There was a book some years ago entitled I’m OK, You’re OK, by Thomas A Harris. It listed all the logically possible combinations of attitudes to self and others: 1. I’m ok, you’re ok; 2. I’m ok, you’re not ok; 3. I’m not ok, you’re ok; and 4. I’m not ok, you’re not ok. Someone gave a copy to Thich Nhat Hahn, the Buddhist monk who had a centre in the Dordogne area in the south of France. Next morning when asked for his opinion of the book he said, “It’s ok! But it would be better if there was another category: I’m not ok, you’re not ok, and that’s ok!” This is much closer to the Christian spirit.
Most people dislike living in a mess: we have an instinct to clean up the place. The more tidy-minded we are, the more trouble we will have with messy rooms, messy organisation, messy thinking, messy feelings….
The Church is messy: not in its ideal, but in actual experience. There are Christians who are unable to live with this, and who become angry with everyone who is different from themselves. This is to begin at the wrong point. The real beginning is one’s own conversion, not that of others. When I begin at the wrong point my religion becomes a crusade, a search for a ‘pure race’. Certainly, faith is not just my own business, but if I am converted, I will go to others with the Good News, not with a critical and hypocritical spirit.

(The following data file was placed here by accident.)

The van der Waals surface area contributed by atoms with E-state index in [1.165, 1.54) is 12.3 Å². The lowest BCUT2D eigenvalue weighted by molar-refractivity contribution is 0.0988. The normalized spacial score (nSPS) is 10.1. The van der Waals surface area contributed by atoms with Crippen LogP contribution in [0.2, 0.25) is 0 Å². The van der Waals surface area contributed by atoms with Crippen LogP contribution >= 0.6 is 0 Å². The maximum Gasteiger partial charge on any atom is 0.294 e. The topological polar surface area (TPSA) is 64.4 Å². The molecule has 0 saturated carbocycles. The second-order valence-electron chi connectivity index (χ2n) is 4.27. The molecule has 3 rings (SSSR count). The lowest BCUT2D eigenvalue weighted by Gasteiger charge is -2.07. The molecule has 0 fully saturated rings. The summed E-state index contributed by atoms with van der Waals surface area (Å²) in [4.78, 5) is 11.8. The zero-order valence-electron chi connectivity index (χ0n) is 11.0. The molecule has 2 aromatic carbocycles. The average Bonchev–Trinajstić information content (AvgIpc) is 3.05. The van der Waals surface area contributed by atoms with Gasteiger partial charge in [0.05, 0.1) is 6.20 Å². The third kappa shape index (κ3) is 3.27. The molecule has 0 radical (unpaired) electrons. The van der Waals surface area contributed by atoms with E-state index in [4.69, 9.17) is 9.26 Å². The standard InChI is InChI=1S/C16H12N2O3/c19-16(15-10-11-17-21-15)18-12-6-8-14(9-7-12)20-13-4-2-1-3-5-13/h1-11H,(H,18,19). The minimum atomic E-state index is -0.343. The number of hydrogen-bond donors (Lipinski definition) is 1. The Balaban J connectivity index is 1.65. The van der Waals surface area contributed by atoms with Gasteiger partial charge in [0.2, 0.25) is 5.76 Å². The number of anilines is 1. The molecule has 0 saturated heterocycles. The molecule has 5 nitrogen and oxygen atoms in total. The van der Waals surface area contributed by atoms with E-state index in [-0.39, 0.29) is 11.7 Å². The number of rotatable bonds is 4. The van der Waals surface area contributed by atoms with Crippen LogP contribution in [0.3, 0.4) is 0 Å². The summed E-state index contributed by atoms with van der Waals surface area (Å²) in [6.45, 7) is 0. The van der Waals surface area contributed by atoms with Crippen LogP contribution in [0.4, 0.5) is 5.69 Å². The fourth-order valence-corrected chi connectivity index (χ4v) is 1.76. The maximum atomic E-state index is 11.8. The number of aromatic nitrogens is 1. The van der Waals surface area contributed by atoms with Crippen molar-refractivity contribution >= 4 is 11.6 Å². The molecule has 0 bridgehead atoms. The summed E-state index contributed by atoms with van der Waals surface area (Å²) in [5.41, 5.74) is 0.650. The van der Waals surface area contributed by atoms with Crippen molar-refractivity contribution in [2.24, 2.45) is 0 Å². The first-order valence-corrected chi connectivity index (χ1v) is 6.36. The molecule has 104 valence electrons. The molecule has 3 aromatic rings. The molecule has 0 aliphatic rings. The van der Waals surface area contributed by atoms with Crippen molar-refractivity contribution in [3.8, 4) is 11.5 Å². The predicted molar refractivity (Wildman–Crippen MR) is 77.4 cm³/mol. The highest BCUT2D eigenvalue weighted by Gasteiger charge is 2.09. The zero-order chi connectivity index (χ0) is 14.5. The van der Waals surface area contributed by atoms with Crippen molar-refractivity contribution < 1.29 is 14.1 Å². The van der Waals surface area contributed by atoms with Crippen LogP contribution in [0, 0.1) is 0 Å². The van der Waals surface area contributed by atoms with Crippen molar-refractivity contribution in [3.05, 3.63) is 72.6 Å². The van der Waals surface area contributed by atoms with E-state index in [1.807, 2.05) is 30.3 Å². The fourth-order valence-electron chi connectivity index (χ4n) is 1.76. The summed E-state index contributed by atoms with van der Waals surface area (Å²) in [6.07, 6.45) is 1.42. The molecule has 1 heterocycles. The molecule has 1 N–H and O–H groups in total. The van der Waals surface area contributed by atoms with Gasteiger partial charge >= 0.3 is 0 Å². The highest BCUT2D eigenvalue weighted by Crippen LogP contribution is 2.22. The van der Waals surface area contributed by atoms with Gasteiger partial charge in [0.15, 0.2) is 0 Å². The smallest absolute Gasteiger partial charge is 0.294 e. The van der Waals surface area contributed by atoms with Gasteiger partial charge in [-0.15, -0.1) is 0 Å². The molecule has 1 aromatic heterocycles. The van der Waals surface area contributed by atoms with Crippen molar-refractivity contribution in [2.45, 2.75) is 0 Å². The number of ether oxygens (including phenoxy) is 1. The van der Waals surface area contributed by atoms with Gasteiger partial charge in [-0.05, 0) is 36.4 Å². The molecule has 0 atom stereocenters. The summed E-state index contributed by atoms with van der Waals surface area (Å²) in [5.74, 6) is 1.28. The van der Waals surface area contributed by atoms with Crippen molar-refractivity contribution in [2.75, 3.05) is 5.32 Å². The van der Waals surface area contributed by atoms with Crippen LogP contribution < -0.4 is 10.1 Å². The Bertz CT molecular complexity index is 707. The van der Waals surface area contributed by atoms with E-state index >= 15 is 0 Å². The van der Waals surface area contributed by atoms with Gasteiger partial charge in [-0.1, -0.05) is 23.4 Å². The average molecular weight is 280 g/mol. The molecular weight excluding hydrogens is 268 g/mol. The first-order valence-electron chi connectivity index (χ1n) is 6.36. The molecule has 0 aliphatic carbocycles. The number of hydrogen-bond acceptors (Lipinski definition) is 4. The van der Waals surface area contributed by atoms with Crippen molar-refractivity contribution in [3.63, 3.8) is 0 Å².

The spirit of Jesus says, Leave the weeds; leave them for God to sort out at harvest-time – in other words, leave them forever. Jesus’ followers understood him well: “Who are you to give a verdict on your neighbour?” (James 4:12).
Giltus Mathias CP, a Passionist priest at St.Brigid’s Community, Marrickville.